I sent off some questions to the safety rep. at the company that makes the dry graphite lubricant to get some further understanding about using spray graphite inside a pinball machine.
Pop bumpers and flippers use an electro-magnetic coil that is lined with a plastic anti-friction sleeve. A steel plunger is constantly reciprocating inside this friction sleeve many times during game action. Over time, the plunger can shed minute particles of steel (fines?) that have a way of getting distributed far and wide inside a pinball machine.
If an application of spray graphite is applied to referenced steel plunger in an effort to reduce friction even more than offered by the plastic friction sleeve, will this graphite stay in place? Or will the graphite lose any bonding ability, turn to dust, or powder, and start settling over the insides of the pinball?
------Answer: (I Think he misunderstood me as asking about applying dry lube to the sleeve which I was not).
Eventually, as the plastic sleeve flexes, the graphite will be displaced. I’m not sure how fine the residue would be, but it won’t stay on forever.
Question 2) Is Graphite flammable? There are many open switches spewing voltage arcs during game play inside a pinball machine. What are the odds that that spray graphite could lead to a fire starting inside a pinball cabinet?
Answer: Once the propellant has evaporated, there is zero chance that the graphite would lead to a fire.
Question 3) The other area in a pinball that could benefit from dry spray graphite are the slingshot kickers. These are bell cranks that rotate clockwise and counter-clockwise in extremely fast motion. Usually the the bell crank pivot rod and sleeve measure at 1/4" diameter and since pinball machine were designed with a short life in mind, these bell cranks are metal-to-metal contact.
There is a lot of friction in the bell crank pivot rod and sleeve. It is a high wear area. How effective would dry spray graphite in this situation?
Answer: Metal to metal, graphite is a great product for long lasting friction reduction.
Question 4) There are also 3,4,5, or maybe even 6 printed circuit boards that live inside a pinball cabinet. Since the Blaster dry graphite is electrically conductive, what are the odds or possibilities, and cautions or dangers of using dry spray graphite in this sort of environment? Would we be in danger of stray dry graphite bridging between some electrically charged circuit board connections and either causing electrical shorting and damage to the pin, and is there any risk of circuit boards shorting and causing a fire?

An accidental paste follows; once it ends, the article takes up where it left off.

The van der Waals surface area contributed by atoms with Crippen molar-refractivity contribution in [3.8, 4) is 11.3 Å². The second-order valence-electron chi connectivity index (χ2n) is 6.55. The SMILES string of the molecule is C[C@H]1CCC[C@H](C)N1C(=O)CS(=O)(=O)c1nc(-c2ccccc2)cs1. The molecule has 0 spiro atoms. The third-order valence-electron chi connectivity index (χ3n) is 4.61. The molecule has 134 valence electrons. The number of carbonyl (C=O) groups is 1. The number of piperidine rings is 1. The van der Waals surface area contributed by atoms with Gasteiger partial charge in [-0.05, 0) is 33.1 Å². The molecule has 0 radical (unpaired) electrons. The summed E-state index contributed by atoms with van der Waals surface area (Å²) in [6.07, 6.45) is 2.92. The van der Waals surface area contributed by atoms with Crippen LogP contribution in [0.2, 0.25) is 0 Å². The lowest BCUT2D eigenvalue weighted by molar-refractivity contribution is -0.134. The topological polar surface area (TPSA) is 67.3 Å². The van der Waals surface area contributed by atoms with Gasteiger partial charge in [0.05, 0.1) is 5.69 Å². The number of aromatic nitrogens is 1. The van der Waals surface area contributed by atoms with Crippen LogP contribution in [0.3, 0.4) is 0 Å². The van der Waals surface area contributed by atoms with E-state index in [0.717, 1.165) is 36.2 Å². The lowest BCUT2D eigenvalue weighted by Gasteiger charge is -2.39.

Answer: Casual contact will not short out a circuit board.
Feel free to agree or disagree, I guess. Now, either this company's safety rep is an idiot and giving me crap information, or he knows what his product is about. I'll go with the "he knows what he is talking about" option.
1)In short, spray graphite dry lube IS NOT going to set your pin on fire as was stated (and illustrated ??) above.
2) It is not going to blow out your circuit boards.
3) It is not going to turn your pin into a crispy critter---just make sure you let the propellent dry before you apply power.
4) It is probably not needed on a flipper or pop plunger but I"m not sure it would hurt anything.
Is it going to "gunk" your pinball up? I suppose that is possible, but we are talking a very small amount of dry lubricant.
Are there better products to use? Possibly. I have learned about some other products from this thread.
Are there any other reasons why dry graphite spray lube should not be used? I don't know. If you have some other reason graphite should not be used I'd like to learn about it and know your reasoning.